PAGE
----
Fixed rate home loans

A fixed rate home loan can be a good choice when you’re finding your feet with a new loan and need some budgeting certainty. Check out the available fixed rate home loans here.

By Yvonne Taylor   |   Updated 26th March 2020

Comparing 3 fixed rate home loans for $450,000.00 over 30 years.
Citi Fixed Rates with Mortgage Plus

Citi Fixed Rates with Mortgage Plus

Interest rate (p.a.)

2.89%

Comp rate^ (p.a.)

3.55%

Max LVR

90.00 %

Application fee

$0.00

Ongoing fees

$0.00 p.a.

Total repayment

$673,425.40

$1,870.63

Monthly repayment

Highlights

Citi Fixed Rates with Mortgage Plus

St.George Fixed Rate Home Loan

St.George Fixed Rate Home Loan

Interest rate (p.a.)

2.99%

Comp rate^ (p.a.)

4.49%

Max LVR

60.00 %

Application fee

$0.00

Ongoing fees

$0.00 p.a.

Total repayment

$682,125.14

$1,894.79

Monthly repayment

Highlights

St.George Fixed Rate Home Loan

Bankwest Fixed Rate Home Loan

Bankwest Fixed Rate Home Loan

Interest rate (p.a.)

3.69%

Comp rate^ (p.a.)

4.70%

Max LVR

90.00 %

Application fee

$0.00

Ongoing fees

$0.00 p.a.

Total repayment

$744,742.45

$2,068.73

Monthly repayment

Highlights

Bankwest Fixed Rate Home Loan

Q&As

What is a fixed rate home loan?

A fixed rate home loan has interest charges on the loan principal calculated at a set rate agreed when the loan begins. The interest rate never changes during a specified period, which may be between one and five years.

Can the fixed interest rate change between the date the loan is approved and the date the loan actually starts?

Yes. Since quite a few weeks, or even months, may elapse between the date your loan is approved and the date it actually begins (the day you complete the legal purchase of the property), the lender may reserve the right to adjust the fixed rate before the loan starts. However, you may be able to request a ‘rate lock’ (usually in exchange for a fee) for a specified period (e.g. 90 days).

What happens at the end of the specified fixed rate period?

At the end of the fixed rate period specified in the loan agreement, the interest rate will usually revert to a variable rate. Depending on how the lender’s interest rates have changed during the fixed rate period (possibly in reaction to changes in the official cash rate set by the Reserve Bank of Australia), the new variable rate (usually the lender’s standard variable rate) may be either higher or lower than the fixed rate previously charged. You may be able to negotiate the variable rate downwards if the rate first proposed by the lender seems too high.

Another possibility is that you may be able to fix the interest rate for a further term with your current lender, if that suits you.

What are the advantages of a fixed rate home loan?

With a fixed rate loan, the required weekly, fortnightly or monthly repayment never changes during the fixed rate period, which makes it easier to budget for the repayments.

Also, in a market where interest rates generally are rising, a further advantage may be that the fixed rate you are paying will at some point be lower than the variable interest rates being paid by other borrowers (although the lender may have factored in an anticipated rate rise when calculating the fixed rate it offered you).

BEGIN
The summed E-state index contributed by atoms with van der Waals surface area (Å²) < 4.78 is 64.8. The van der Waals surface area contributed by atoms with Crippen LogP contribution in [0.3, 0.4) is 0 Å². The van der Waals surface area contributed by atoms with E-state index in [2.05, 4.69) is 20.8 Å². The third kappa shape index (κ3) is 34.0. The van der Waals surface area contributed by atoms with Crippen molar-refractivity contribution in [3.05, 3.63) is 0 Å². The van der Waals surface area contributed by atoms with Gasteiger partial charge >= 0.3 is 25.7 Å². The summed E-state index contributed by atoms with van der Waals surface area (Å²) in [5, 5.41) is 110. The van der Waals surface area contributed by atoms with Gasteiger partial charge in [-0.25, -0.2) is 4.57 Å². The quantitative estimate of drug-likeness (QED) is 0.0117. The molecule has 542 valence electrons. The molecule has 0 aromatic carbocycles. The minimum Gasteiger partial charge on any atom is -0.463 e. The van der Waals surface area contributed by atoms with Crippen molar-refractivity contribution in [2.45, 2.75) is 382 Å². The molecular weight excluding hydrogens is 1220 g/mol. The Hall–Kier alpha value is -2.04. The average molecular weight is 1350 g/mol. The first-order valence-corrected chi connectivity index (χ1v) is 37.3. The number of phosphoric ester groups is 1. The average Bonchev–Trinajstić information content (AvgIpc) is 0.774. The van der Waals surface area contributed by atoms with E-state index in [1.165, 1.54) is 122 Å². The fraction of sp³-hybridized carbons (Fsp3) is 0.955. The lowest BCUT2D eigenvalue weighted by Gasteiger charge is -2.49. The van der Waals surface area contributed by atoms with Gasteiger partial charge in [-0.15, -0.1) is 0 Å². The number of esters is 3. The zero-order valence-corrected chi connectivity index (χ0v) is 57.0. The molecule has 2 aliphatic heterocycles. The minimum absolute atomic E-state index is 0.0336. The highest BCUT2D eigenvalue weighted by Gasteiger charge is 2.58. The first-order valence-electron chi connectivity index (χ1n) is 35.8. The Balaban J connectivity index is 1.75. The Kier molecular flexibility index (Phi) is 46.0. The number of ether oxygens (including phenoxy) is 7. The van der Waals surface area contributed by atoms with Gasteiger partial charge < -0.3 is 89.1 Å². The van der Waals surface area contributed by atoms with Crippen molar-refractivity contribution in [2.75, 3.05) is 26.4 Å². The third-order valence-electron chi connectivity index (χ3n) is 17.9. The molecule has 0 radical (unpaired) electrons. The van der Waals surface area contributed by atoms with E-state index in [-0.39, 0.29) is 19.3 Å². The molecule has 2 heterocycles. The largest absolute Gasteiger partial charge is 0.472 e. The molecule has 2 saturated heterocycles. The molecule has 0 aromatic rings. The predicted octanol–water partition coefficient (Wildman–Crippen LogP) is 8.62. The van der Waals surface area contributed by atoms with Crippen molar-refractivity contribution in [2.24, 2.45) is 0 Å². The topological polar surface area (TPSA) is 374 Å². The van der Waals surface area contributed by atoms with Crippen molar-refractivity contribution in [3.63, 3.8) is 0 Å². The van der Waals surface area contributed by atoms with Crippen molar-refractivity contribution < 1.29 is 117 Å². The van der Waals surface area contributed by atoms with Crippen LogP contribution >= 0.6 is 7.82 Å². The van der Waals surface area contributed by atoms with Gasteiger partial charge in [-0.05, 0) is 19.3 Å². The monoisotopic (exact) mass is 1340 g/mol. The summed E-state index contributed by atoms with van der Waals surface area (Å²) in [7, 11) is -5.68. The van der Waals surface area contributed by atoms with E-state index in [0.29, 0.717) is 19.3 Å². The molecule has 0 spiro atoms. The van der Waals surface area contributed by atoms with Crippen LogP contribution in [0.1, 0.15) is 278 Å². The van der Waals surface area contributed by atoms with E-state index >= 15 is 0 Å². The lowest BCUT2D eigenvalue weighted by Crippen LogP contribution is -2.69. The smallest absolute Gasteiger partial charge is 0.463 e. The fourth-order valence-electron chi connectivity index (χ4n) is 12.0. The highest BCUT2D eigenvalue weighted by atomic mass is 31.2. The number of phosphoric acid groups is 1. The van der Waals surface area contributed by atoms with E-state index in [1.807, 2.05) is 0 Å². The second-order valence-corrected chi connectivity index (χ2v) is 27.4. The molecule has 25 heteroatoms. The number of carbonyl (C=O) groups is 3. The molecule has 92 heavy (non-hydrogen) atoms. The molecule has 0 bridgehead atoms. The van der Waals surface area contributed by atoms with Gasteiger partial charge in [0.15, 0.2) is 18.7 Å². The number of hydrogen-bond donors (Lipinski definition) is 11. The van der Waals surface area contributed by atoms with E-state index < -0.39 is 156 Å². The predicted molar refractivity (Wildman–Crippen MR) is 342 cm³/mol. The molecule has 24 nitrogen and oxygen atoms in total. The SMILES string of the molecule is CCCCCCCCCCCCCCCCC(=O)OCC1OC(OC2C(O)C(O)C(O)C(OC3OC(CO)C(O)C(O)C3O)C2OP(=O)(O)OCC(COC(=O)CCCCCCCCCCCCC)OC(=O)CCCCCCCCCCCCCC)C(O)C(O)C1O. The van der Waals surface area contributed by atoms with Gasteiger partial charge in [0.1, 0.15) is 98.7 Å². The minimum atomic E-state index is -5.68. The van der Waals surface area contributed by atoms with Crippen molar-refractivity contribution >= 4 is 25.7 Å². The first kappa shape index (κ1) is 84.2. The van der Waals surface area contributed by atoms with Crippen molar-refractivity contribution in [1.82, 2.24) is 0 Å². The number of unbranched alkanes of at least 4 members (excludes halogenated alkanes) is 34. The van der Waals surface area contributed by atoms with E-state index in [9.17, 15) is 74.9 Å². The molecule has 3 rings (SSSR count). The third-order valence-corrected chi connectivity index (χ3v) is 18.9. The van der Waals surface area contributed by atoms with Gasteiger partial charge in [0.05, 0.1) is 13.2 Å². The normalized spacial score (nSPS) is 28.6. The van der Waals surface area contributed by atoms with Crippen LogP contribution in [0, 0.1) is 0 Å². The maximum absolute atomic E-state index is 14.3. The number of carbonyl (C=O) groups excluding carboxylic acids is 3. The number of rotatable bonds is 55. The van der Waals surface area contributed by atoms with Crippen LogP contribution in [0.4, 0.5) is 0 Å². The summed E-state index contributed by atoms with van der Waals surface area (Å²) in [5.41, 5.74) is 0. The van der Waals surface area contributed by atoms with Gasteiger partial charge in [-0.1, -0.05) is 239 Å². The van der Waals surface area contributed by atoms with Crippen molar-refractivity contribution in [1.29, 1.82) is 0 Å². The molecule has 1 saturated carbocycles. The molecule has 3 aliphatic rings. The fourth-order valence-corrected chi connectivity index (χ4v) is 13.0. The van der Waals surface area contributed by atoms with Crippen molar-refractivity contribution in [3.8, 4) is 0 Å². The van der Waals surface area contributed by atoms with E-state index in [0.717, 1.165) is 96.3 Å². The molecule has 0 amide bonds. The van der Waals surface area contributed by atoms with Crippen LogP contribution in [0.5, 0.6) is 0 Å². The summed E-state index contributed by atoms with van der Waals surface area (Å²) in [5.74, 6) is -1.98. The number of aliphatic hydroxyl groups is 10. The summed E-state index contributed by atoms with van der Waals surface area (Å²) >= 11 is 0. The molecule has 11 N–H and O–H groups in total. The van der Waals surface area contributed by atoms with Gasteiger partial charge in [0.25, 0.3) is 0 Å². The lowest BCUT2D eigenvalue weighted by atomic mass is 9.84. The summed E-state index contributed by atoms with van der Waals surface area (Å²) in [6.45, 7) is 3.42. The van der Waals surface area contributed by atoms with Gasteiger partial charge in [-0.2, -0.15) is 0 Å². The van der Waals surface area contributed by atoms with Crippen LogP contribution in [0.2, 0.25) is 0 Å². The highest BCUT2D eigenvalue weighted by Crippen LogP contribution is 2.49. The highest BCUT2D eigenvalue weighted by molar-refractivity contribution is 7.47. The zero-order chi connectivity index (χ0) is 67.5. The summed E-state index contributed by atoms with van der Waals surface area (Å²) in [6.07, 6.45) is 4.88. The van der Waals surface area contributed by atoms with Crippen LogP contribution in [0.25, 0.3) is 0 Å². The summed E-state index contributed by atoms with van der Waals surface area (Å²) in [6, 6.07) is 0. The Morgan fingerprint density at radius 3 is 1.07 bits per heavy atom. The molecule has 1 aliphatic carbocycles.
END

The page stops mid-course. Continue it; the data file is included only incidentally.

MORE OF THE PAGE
What are the disadvantages of a fixed rate home loan?

If you have a fixed rate loan you may not be allowed to make extra repayments during the fixed rate period, or if you are allowed to make extra repayments you may incur significant administration fees. (Making extra repayments if you can afford them — and if it is allowed without a fee — is generally a good idea because it means that you will pay the loan off earlier and end up paying less interest in total during the term of the loan).

An additional disadvantage, in a market where interest rates generally are falling, is that the fixed rate you are paying may at some point be higher than the variable interest rates being offered for new or refinanced loans.

Fixed rate home loans may also incur high exit fees if you decide that you want to refinance the loan, for example if interest rates fall drastically and you want to negotiate a lower rate. As well as this, a fixed rate home loan is less likely to be offered with redraw facilities (if you need access to some extra cash) or with a full offset account (a bank account where you can park your spare cash and have it temporarily counted towards reducing the loan principal for the purpose of calculating interest charges).

Are there any early exit fees on fixed rate home loans?

Possibly. Early exit or break fees on variable rate home loans are banned by legislation, but a lender still has the option of charging an early exit fee on a fixed home loan if you decide you want to break the contract before the fixed rate period ends. (You would need to do this if you want to sell the property, for example.)

What is a split rate home loan?

A split rate home loan combines both fixed and variable interest rates. For example, if the total loan amount is $600,000, the lender may offer $200,000 at a fixed interest rate and the remainder (which begins at exactly $400,000 but gradually declines as you make repayments) at a variable interest rate.

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